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Monday, July 15, 2013

The Game Afoot Again


Arthur Wontner Is 1931's Sherlock Holmes

Something of a fuddy-duddy that takes getting used to, Arthur Wontner would embody Sherlock Holmes for Britishers over a quintet of Doyle adaptations, and chances are we'd like him better given access to more of Wontner's SH output (one appears lost, others elusive in good prints). He's unfailingly polite (unlike aggressor Rathbone) and tactful to a fault with associates less bright. Crime's emissary is dreaded Prof. Moriarty, a master of disguise with headquarters in a cobbler's flat, humble digs a consequence of Twickenham budget constraint and locked- indoors shooting. Sherlock Holmes' Fatal Hour is best approached as an antique curio of primary interest to Doyle devotees and those striking off actor interprets of the famed sleuth, in this case my first, but hopefully not last, exposure to Wontner's SH. TCM played Fatal Hour, it appearing to derive from a single print found in the US after years of  the film gone missing. Being Public Domain, there are multiple disc versions in circulation.

8 Comments:

Blogger Michael said...

The later ones are a little bit better just because it's 1935, not 1931. But Wontner's Holmes, though the spitting image of the Paget illustrations (which Jeremy Brett also followed), is too avuncular-- there's none of the snappishness that is the other necessary half of Holmes' personality and makes him a difficult friend. I was quite the Sherlockian as a kid, and always heard Wontner talked up over Basil Rathbone (because he didn't fight Nazis and because his Watson wasn't a lovable moron), even bringing Holmes expert John Bennett Shaw to the film society I ran for a talk and screening of The Sign of Four, but as soon as Brett came along I think the love for Wontner among the diehards dried up.

It's ironic that he played Holmes so softly, because Wontner's few familiar later roles do have some of the bite his Holmes lacked, notably the sarcastic diplomat he plays in Colonel Blimp. He had a great one-scene moment at the end of Genevieve, as a man who had owned one of the old cars seen in the film long before and reminds the protagonist why he loved the car in the first place.

8:12 PM  
Blogger Kevin K. said...

I saw one of the Wontner Holmes movies on TMC a few months back -- it could have been this one, I really can't be sure. It had all the hallmarks of the early UK talkies -- more static than their US counterparts, mediocre sound, stolid acting. Yet I got the feeling that Holmes, Watson and even Lestrade were closer to their literary creations than the Rathbone pictures, even though I've never read any of them.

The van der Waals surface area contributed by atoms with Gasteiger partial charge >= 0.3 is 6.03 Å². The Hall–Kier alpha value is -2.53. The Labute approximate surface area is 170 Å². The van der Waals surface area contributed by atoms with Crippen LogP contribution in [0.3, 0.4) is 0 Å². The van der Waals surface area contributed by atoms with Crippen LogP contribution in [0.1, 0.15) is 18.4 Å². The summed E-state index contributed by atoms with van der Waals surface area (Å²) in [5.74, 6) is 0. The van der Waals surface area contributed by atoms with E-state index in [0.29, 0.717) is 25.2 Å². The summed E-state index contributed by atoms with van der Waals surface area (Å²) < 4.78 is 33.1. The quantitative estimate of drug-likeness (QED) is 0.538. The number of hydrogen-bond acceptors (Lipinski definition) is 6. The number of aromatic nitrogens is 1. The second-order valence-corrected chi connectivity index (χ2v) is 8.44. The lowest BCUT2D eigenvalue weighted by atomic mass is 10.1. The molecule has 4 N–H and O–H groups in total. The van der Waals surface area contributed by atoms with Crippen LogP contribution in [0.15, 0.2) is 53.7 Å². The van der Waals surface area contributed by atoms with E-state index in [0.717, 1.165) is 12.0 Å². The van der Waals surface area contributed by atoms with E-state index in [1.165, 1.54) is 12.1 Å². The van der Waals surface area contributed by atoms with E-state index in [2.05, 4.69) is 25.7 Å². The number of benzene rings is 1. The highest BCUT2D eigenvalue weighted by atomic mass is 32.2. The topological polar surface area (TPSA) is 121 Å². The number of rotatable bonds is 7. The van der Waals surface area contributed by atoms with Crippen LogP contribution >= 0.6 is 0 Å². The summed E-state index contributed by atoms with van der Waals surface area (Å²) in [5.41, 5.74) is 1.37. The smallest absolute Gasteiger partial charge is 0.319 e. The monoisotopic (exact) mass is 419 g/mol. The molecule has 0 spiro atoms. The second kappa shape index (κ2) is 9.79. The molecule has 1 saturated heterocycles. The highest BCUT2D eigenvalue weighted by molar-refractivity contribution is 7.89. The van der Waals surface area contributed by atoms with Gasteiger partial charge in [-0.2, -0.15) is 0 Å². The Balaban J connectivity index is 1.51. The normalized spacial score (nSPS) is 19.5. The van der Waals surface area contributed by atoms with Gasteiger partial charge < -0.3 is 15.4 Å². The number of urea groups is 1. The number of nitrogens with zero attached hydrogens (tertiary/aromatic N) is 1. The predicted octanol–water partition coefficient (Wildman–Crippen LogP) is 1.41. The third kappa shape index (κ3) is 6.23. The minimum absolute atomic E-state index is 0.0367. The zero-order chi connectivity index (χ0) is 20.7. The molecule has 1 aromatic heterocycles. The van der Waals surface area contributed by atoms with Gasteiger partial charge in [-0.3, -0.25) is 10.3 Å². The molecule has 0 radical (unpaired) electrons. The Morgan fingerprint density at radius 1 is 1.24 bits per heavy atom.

10:04 PM  
Blogger John McElwee said...

Michael, I had clear forgot about Wontner's part in "Genevieve," one of my favorite British pics from the 50's.

Too bad he didn't get the opportunity to play Holmes later in the 30's, or even the 40's.

7:53 AM  
Blogger Michael said...

Unlike the 20s and 30s when lots of people played the parts, Rathbone seems to have scared everyone else out of the Holmes business-- there's no English-language Holmes feature film after the last Rathbone-Bruce one in '46 until Hammer's Hound of the Baskervilles in 1959.

Incidentally, the one Shaw showed (and thought was the best) wasn't The Sign of Four, it was The Triumph of Sherlock Holmes, based on The Valley of Fear. The other one that seemed most fluid as filmmaking is Silver Blaze/Murder at the Baskervilles.

12:37 PM  
Blogger Eddie Selover said...

As a Holmes buff, I spent years reading tributes to Wontner, but time hasn't been kind to him. In one film (maybe Sign of Four, I'd have to check), his hair actually looks like it was *painted* on his head, like Groucho's mustache. Aside from being a shade too passive and whimsical, he's also too old for the part -- his voice is a problem. Personally I think Rathbone is still way in front in the Holmes sweepstakes, though Brett was fascinating before illness derailed him.

2:14 PM  
Blogger Michael said...

Okay, one last bit of Wontner trivia. He and Rathbone actually appeared in a play together once. Not only that... they were both arrested for being in the play! Here's the story (complete with picture of the two famous Holmeses together):

http://www.basilrathbone.net/theater/captive/captive.htm

3:11 PM  
Blogger John McElwee said...

A play which also featured the first Mrs. Bogart, Helen Menken.

3:16 PM  
Blogger Jim Lane said...

I've only seen one of the Wontner Holmses, 1935's The Triumph of Sherlock Holmes, the VHS of which is squirrelled away somewhere out in the garage. I remember little of it beyond a hazy sense that it's not bad, and Wontner a decent enough Holmes.

But I distinctly remember that it has one of my favorite lines in any Sherlock Holmes story -- original, dramatized, or pastiche. Inspector Lestrade stops by Baker Street and asks Holmes to consult on a particularly knotty problem, saying: "If you'll come along with me, Mr. Holmes, I'll tell you everything I know on the way." To which Holmes responds: "Ah, so we won't be going far then?"

4:09 AM  

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